“All right now, it’s all right, just… calm down, it’s okay.” The man, an older gentleman, seemed to be going into grandpa mode over my tears. “The cars in front of me… I was about to honk, they weren’t moving.” He had a khaki ball cap that said “US Coast Guard” and a button on his blue polyester jacket that had a large red cross on a green background with the words “Jesus” and “Merry Christmas.” His eyes were kind. I was weeping and apologizing, asking him if he was hurt. He said “Let’s pull over into this parking lot, and – we need to call the police, right?”
Recalling the migraine medications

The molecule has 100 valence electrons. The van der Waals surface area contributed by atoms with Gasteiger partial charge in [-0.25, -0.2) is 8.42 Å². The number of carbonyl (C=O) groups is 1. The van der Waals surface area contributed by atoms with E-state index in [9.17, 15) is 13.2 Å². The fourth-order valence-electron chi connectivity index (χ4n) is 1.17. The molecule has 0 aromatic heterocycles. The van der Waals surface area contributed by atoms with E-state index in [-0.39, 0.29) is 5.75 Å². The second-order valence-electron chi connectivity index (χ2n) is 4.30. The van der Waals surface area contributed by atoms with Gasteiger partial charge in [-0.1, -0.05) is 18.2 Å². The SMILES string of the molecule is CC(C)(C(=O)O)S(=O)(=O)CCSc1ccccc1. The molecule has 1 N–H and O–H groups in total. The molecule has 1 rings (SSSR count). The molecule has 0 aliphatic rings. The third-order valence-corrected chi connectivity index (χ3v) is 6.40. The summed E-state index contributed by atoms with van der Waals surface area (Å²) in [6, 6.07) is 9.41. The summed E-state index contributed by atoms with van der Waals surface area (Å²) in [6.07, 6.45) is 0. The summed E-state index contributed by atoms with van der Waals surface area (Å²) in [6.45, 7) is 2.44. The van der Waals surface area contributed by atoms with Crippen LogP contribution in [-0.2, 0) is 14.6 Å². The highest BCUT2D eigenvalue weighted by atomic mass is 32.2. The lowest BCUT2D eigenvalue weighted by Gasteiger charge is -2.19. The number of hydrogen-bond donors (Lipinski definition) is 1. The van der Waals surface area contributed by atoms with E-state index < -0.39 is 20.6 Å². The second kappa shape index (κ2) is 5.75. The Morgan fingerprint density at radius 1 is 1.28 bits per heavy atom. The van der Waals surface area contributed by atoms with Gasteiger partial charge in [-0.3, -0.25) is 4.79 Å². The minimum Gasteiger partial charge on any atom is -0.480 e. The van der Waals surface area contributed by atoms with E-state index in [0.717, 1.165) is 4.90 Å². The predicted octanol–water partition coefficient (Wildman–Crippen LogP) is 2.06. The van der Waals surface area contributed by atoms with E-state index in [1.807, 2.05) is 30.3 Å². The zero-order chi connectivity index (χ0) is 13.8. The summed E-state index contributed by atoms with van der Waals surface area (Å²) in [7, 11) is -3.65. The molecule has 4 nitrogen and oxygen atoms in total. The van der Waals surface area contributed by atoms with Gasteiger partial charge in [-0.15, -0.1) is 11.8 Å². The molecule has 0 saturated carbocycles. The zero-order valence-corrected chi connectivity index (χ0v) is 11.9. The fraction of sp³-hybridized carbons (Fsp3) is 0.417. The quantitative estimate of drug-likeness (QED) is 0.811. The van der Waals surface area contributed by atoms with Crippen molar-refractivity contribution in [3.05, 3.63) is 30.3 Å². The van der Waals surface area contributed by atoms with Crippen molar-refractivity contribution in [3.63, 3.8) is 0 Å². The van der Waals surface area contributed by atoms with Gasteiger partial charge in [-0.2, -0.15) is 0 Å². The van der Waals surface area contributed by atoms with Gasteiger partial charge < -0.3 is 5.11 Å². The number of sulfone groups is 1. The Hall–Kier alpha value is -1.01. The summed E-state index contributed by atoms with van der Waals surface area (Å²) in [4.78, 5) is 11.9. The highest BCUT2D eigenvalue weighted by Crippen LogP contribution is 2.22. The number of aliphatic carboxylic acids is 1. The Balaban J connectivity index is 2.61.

That was when I realized that not only had I caused damage on two vehicles, I could potentially get cited. It was nice that the man had so quickly pointed out that the cars in front of him hadn’t moved. He seemed to be shifting blame away from me, irritated but not angry, and when we parked in the nearby lot and he called 911 and described our location I realized that he definitely was a kind man, a generous man. I sent John a text and he was immediately reassuring and comforting and emailed me his mom’s insurance information. The man and I introduced ourselves. He told me with obvious regret and upset that his car was brand new, a Christmas gift to himself. It was a Chevy Equinox. It was in fact very lucky that I had a plastic bumper able to take most of the impact; there was very little visible damage on his car but of course it was new and any damage mattered. He told me his children were visiting for Christmas, and then, gesturing at my head, “I see you have – are you injured?” I realized with some horror that I had a Salonpas mentholated patch on the right side of my forehead for the mild migraine I hadn’t completely gotten rid of before leaving the house. I had taken Imitrex, and what else? Prednisone (a steroid, which helps with migraine as well) and Amoxicillin for a sinus infection. Worst-case scenarios started fluttering through my mind.